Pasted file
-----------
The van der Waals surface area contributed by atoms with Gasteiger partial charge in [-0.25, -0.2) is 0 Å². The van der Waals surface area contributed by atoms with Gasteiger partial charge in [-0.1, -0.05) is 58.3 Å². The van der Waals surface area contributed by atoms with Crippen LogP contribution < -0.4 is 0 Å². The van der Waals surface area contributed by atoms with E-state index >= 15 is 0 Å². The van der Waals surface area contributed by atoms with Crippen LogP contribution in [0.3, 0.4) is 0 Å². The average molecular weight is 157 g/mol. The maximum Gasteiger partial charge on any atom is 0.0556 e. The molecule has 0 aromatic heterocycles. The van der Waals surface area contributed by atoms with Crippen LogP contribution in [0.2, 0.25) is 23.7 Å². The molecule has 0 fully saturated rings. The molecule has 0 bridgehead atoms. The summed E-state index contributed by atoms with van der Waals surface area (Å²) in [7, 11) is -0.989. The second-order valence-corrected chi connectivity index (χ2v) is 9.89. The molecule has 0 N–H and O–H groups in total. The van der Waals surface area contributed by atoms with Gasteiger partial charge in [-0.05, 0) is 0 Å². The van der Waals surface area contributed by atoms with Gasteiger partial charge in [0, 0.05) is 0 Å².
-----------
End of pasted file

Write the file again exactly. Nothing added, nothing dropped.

The van der Waals surface area contributed by atoms with Gasteiger partial charge in [-0.25, -0.2) is 0 Å². The van der Waals surface area contributed by atoms with Gasteiger partial charge in [-0.1, -0.05) is 58.3 Å². The van der Waals surface area contributed by atoms with Crippen LogP contribution < -0.4 is 0 Å². The van der Waals surface area contributed by atoms with E-state index >= 15 is 0 Å². The van der Waals surface area contributed by atoms with Crippen LogP contribution in [0.3, 0.4) is 0 Å². The average molecular weight is 157 g/mol. The maximum Gasteiger partial charge on any atom is 0.0556 e. The molecule has 0 aromatic heterocycles. The van der Waals surface area contributed by atoms with Crippen LogP contribution in [0.2, 0.25) is 23.7 Å². The molecule has 0 fully saturated rings. The molecule has 0 bridgehead atoms. The summed E-state index contributed by atoms with van der Waals surface area (Å²) in [7, 11) is -0.989. The second-order valence-corrected chi connectivity index (χ2v) is 9.89. The molecule has 0 N–H and O–H groups in total. The van der Waals surface area contributed by atoms with Gasteiger partial charge in [-0.05, 0) is 0 Å². The van der Waals surface area contributed by atoms with Gasteiger partial charge in [0, 0.05) is 0 Å².